Thanks for the clarification, CathyF.  I would venture to say that many people who might ask, "But are you saved?" after learning you are Lutheran would not be implying that there are no saved Lutherans, or even that everyone in their OWN denomination is saved.  Many Christians believe that religious labels have little to do with salvation and are certainly no guarantee of salvation, and that there are unsaved people in every denomination.  So, if someone were to ask you, “But are you saved?” after you said, “I am a Lutheran,” they would not necessarily be implying anything about your particular denomination.   

Well...I wouldn't be a Lutheran if I weren't baptized in the faith, so asking if I'm saved would indeed imply (to me, anyway) that my baptism was not sufficient. Also, because Lutherans believe in salvation by grace, professing a belief in the Lutheran tenets would also indicate an acceptance of that salvation. I certainly don't expect non-Lutherans to be well-versed in Lutheran doctrine, but I do know what my gut reaction to the "Are you saved?" question is/would be.

Twik

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Re: So are you Saved?
« Reply #65 on: June 03, 2008, 10:01:15 PM »
Actually, Jesus was usually harshest with those in religious authority, who he frequently lambasted for hypocrisy in believing they were better than everyone else. One does not hear of him reprimanding specific "sinners" with any harshness, such as the woman taken in adultery, or the tax collectors.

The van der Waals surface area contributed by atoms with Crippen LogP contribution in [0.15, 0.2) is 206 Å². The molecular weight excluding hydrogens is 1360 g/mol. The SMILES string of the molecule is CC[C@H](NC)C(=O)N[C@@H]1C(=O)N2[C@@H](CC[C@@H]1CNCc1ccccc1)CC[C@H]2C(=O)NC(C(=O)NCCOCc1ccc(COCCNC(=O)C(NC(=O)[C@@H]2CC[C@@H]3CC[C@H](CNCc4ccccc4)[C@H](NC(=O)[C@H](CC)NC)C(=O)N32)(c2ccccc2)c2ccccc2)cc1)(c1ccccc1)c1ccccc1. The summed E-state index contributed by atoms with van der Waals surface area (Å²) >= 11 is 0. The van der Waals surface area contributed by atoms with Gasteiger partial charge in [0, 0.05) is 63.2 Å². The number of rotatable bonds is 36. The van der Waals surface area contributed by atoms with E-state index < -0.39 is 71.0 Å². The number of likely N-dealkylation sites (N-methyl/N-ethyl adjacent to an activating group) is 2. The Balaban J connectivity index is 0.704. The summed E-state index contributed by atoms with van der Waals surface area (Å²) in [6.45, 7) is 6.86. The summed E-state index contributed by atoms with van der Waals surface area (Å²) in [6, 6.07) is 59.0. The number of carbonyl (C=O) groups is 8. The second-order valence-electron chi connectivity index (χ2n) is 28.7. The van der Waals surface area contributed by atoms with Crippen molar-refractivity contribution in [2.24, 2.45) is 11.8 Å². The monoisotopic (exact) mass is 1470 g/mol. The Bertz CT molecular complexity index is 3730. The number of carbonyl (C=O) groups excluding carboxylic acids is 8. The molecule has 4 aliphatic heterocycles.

If one has deep objections to praying with someone, even a fellow Christian, whose beliefs one feels are significantly different from one's own, one should perhaps avoid taking a position in pastoral care in a secular hospital, where one would, quite likely, be exposed to a large number of such people. It would not seem to be your calling.
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TootsNYC

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Re: So are you Saved?
« Reply #66 on: June 03, 2008, 11:31:37 PM »
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that there are unsaved people in every denomination.  So, if someone were to ask you, “But are you saved?” after you said, “I am a Lutheran,” they would not necessarily be implying anything about your particular denomination.   

If you aren't, then you are implying something about *me*.

You would be implying that I am a hypocrite.

You would be implying that I mouth platitudes but do not have actual faith, that I am a Christian by culture only, and not by belief. Perhaps that I have "missed heaven by 18 inches."

It's *possible* that you might be trying clumsily to enquire about what, exactly, Lutherans believe bcs you don't really know for sure.

But if you are going to go around in the hospital praying for people, you really should learn the differences in doctrine.